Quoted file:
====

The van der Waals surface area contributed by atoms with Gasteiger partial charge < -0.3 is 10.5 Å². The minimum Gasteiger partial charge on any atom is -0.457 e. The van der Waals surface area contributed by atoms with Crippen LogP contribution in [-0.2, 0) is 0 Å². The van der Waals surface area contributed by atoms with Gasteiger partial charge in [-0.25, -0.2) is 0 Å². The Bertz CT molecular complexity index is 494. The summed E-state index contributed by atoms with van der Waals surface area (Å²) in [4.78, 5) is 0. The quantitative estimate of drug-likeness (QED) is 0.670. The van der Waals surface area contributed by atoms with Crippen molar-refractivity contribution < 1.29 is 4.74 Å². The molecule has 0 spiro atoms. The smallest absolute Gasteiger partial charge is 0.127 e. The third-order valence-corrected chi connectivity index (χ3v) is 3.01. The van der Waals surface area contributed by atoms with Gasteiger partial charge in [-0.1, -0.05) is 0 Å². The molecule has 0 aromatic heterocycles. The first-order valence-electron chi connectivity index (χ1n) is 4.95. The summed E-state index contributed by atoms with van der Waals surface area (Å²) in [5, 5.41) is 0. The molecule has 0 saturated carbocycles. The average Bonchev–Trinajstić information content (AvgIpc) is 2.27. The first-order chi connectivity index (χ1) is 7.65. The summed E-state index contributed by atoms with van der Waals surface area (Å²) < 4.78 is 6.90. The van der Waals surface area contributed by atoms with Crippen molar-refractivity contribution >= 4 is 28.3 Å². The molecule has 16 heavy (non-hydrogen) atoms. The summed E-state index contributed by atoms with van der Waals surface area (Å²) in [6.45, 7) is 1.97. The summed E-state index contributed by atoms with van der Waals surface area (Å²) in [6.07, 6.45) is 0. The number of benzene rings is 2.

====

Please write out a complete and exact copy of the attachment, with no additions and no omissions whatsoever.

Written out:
The van der Waals surface area contributed by atoms with Gasteiger partial charge < -0.3 is 10.5 Å². The minimum Gasteiger partial charge on any atom is -0.457 e. The van der Waals surface area contributed by atoms with Crippen LogP contribution in [-0.2, 0) is 0 Å². The van der Waals surface area contributed by atoms with Gasteiger partial charge in [-0.25, -0.2) is 0 Å². The Bertz CT molecular complexity index is 494. The summed E-state index contributed by atoms with van der Waals surface area (Å²) in [4.78, 5) is 0. The quantitative estimate of drug-likeness (QED) is 0.670. The van der Waals surface area contributed by atoms with Crippen molar-refractivity contribution < 1.29 is 4.74 Å². The molecule has 0 spiro atoms. The smallest absolute Gasteiger partial charge is 0.127 e. The third-order valence-corrected chi connectivity index (χ3v) is 3.01. The van der Waals surface area contributed by atoms with Gasteiger partial charge in [-0.1, -0.05) is 0 Å². The molecule has 0 aromatic heterocycles. The first-order valence-electron chi connectivity index (χ1n) is 4.95. The summed E-state index contributed by atoms with van der Waals surface area (Å²) in [5, 5.41) is 0. The molecule has 0 saturated carbocycles. The average Bonchev–Trinajstić information content (AvgIpc) is 2.27. The first-order chi connectivity index (χ1) is 7.65. The summed E-state index contributed by atoms with van der Waals surface area (Å²) < 4.78 is 6.90. The van der Waals surface area contributed by atoms with Crippen molar-refractivity contribution >= 4 is 28.3 Å². The molecule has 16 heavy (non-hydrogen) atoms. The summed E-state index contributed by atoms with van der Waals surface area (Å²) in [6.45, 7) is 1.97. The summed E-state index contributed by atoms with van der Waals surface area (Å²) in [6.07, 6.45) is 0. The number of benzene rings is 2.